The Asia/Pacific stock markets (Japan, Korea, Singapore, Malaysia and Aus/NZ) are tanking. Pacific Ocean = Red Sea.
How about raise rates and increase liquidity through purchases of treasuries. Delete M3 and prentend your fighting inflation while creating it! Rates and money supply are two different items - most people can not grasp this fact.
if there is a recession going on, then the Fed cannot possibly raise rates. The no. 1 priority of any government (which the Fed supports) is social stability, fighting inflation is an after-thought. What the Fed has been doing under Greenspan is actually creating inflation to fight recession. The Americans are deep in debt, many are living from credit card to credit card. This is a democratic country, and if people are debtors, I am going with most people.
Most voters will vote for lower interest rate. I just have a hard time seeing the Fed raising rates to even 10%, that will bankrupt half the Americans.
FollowBefriend (6)8 threads2,710 comments
"...hey, can we rewind the post from a couple of days ago for playback? who was it that was saying they were bored with investing in CDs and looking for more action?..."
I described my "boring" I bonds, then someone made a derisive comment about their sucky return.
I agree, what better way to help debtors than through inflation? My comments relate largely to the past than the future. I really have no idea where the FRB goes from here.
FollowBefriend15 threads5,071 comments astrid's website
"Valuations look stretched, and given some softness in the housing market, now might be a great time to negotiate some bargains. It’s hard buying in a soft market, but heck, I don’t want to wait another 5 years until i start greying."
Then buy already! I can't even talk people I actually care about out of buying, I sure as hell am not going to spend the effort on a troll.
I think the Chinese are doing the same thing that Ben is doing, talking talking talking, if action can be delayed, they will try to delay it as much as possible. They have just as big, if not bigger, of a housing bubble as we do. Apartments with only 70 years or land lease rights are selling at at least 10X, 15X of median income in large cities.
On top of this, the Chinese problems are almost exactly the same as ours. They have a huge social security gap for the aging population, they have a huge medicare crisis (although the coverage is much less comprehensive than ours), and worse still, there are far more "group violence" mushrooming at a higher and higher frequency in different cities. For us, the worst possible may be another 1929-style depression, at least the US government won't be toppled. For China, if they are not careful, the communist regime may be at risk if they encounter a hard landing. I believe a hard landing for China is inevitable, but the government will do whatever it can do postpone it.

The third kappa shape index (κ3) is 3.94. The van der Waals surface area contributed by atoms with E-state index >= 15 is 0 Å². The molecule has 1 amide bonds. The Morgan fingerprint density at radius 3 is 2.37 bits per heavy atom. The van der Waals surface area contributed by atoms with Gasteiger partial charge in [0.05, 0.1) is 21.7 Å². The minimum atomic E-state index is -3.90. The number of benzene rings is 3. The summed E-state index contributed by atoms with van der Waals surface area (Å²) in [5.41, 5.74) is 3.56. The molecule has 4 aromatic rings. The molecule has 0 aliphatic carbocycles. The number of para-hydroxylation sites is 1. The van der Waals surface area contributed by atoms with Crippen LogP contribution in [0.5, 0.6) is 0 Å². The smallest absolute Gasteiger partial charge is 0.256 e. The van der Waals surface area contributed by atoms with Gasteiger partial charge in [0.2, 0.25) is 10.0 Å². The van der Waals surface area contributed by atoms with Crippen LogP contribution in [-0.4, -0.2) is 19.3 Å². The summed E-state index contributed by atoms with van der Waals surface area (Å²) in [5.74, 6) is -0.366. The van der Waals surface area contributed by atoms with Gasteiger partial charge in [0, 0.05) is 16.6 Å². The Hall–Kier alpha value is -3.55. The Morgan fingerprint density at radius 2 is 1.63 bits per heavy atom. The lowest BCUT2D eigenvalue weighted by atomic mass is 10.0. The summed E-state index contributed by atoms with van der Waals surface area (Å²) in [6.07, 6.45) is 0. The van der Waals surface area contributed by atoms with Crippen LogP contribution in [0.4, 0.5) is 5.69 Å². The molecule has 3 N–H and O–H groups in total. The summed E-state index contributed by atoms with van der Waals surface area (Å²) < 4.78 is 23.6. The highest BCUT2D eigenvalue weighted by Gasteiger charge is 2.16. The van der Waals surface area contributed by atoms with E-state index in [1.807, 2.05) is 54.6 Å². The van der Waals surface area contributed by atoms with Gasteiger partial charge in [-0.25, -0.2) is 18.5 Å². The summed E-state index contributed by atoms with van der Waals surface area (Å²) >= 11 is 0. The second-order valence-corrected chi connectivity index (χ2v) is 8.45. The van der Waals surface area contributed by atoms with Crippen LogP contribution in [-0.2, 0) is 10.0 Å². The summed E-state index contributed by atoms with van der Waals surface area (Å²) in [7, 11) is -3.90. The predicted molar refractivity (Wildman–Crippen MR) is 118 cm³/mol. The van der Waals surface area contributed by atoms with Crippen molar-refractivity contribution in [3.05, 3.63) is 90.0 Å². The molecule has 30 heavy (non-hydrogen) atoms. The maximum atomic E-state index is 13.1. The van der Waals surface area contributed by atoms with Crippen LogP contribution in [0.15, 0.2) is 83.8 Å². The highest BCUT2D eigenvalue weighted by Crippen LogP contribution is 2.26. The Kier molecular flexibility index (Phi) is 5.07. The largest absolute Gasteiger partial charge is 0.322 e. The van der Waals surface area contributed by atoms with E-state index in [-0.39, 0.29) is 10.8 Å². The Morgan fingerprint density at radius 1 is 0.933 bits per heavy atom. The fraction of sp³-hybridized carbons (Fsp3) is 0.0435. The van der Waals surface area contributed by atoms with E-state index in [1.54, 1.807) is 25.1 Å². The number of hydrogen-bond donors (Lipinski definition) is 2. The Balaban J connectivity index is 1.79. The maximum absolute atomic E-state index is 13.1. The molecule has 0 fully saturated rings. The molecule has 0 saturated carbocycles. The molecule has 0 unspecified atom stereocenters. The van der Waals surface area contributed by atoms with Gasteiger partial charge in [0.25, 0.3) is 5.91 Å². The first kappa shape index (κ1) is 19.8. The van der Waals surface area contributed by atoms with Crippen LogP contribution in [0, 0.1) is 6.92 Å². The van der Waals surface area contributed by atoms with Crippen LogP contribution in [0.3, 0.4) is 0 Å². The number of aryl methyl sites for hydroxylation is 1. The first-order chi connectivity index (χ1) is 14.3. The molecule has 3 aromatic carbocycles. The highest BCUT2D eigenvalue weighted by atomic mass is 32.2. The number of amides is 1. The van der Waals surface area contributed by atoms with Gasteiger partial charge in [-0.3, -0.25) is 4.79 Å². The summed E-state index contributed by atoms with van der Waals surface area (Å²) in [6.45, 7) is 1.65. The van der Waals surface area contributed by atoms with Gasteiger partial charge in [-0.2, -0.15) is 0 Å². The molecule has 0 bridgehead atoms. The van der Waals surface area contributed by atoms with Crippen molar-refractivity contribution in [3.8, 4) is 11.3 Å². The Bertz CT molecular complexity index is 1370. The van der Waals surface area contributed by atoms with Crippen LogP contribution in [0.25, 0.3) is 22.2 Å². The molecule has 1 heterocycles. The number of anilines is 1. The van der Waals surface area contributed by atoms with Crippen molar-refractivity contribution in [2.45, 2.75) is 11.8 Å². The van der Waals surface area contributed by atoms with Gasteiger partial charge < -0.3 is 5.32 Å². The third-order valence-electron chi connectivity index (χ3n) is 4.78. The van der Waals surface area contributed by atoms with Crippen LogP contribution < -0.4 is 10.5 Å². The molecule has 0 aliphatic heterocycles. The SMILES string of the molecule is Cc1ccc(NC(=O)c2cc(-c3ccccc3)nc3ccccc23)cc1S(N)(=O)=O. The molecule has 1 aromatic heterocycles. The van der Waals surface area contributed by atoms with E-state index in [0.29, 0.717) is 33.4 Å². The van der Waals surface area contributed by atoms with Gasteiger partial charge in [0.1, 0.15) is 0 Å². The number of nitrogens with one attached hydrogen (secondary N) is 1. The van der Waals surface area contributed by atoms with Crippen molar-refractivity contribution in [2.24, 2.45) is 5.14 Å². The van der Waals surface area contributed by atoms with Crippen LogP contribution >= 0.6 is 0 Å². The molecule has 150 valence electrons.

I share the opinions of a few China hands on pekingduck.org, some of them believe that the Chinese government never actually want the slow down the economy, what it has been doing is pure lip service. I tend to agree with that based on my observation and that of friends doing businesses there.
The real factor that will force dry Chinese liquidity is the extreme polarization of wealth distribution due to its economic and political structure. You can only sprinkle money to a certain sector of the economy, while the other sectors enjoy none of the free money, which is a situation faced by China. So the liquidity will dry up, but it is an on-off, on-off process, with the government being the main culprit of adding liquidity, albeit secretly, to keep the economy afloat.
if you are chicken shit about the market, then put your $150K or whatever is left in two banks so each chunk will nudge just below the $100K FDIC insured amount. Buy a CD yielding 5%.
Isn't that easy?
I just find your argument very bizarre.
If the stock market is doing well, people who make $$$ in the stock market will plough it right back to the housing market, so housing value will go up.
If the stock market is NOT doing well, then people will be chicken shit about their money, so it is better to put it back into housing, so housing value will go up.
Excuse me, is there a scenario that housing value will go down?
February 27th, 2007 at 5:06 am